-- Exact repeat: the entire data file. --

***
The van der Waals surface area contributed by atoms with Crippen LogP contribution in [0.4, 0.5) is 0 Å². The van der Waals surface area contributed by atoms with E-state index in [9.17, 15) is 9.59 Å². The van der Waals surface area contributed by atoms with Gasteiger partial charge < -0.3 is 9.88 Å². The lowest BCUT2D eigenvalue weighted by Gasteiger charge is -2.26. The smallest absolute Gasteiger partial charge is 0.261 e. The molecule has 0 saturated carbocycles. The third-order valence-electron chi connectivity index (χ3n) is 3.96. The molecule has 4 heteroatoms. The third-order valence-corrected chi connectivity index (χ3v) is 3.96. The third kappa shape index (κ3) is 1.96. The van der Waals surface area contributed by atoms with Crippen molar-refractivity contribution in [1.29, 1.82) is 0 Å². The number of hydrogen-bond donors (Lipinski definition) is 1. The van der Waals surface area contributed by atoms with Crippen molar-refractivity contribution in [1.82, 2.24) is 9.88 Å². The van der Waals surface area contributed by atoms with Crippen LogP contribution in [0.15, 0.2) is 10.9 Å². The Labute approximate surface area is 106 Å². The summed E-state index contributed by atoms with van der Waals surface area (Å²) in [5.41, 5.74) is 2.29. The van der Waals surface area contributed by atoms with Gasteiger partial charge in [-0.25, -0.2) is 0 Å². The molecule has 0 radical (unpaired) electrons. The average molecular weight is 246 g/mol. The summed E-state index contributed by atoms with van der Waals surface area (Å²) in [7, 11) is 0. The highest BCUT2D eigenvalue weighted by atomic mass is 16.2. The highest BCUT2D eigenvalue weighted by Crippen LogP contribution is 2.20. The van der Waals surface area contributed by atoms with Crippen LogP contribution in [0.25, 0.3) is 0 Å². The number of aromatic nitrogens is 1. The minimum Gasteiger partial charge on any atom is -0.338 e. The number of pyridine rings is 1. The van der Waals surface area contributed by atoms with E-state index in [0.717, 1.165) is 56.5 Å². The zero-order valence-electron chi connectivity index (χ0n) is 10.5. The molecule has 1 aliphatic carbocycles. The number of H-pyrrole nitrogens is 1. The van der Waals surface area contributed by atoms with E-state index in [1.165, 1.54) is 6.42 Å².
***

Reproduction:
The van der Waals surface area contributed by atoms with Crippen LogP contribution in [0.4, 0.5) is 0 Å². The van der Waals surface area contributed by atoms with E-state index in [9.17, 15) is 9.59 Å². The van der Waals surface area contributed by atoms with Gasteiger partial charge < -0.3 is 9.88 Å². The lowest BCUT2D eigenvalue weighted by Gasteiger charge is -2.26. The smallest absolute Gasteiger partial charge is 0.261 e. The molecule has 0 saturated carbocycles. The third-order valence-electron chi connectivity index (χ3n) is 3.96. The molecule has 4 heteroatoms. The third-order valence-corrected chi connectivity index (χ3v) is 3.96. The third kappa shape index (κ3) is 1.96. The van der Waals surface area contributed by atoms with Crippen molar-refractivity contribution in [1.29, 1.82) is 0 Å². The number of hydrogen-bond donors (Lipinski definition) is 1. The van der Waals surface area contributed by atoms with Crippen molar-refractivity contribution in [1.82, 2.24) is 9.88 Å². The van der Waals surface area contributed by atoms with Crippen LogP contribution in [0.15, 0.2) is 10.9 Å². The Labute approximate surface area is 106 Å². The summed E-state index contributed by atoms with van der Waals surface area (Å²) in [5.41, 5.74) is 2.29. The van der Waals surface area contributed by atoms with Gasteiger partial charge in [-0.25, -0.2) is 0 Å². The molecule has 0 radical (unpaired) electrons. The average molecular weight is 246 g/mol. The summed E-state index contributed by atoms with van der Waals surface area (Å²) in [7, 11) is 0. The highest BCUT2D eigenvalue weighted by atomic mass is 16.2. The highest BCUT2D eigenvalue weighted by Crippen LogP contribution is 2.20. The van der Waals surface area contributed by atoms with Crippen LogP contribution in [0.25, 0.3) is 0 Å². The number of aromatic nitrogens is 1. The minimum Gasteiger partial charge on any atom is -0.338 e. The number of pyridine rings is 1. The van der Waals surface area contributed by atoms with E-state index in [0.717, 1.165) is 56.5 Å². The zero-order valence-electron chi connectivity index (χ0n) is 10.5. The molecule has 1 aliphatic carbocycles. The number of H-pyrrole nitrogens is 1. The van der Waals surface area contributed by atoms with E-state index in [1.165, 1.54) is 6.42 Å².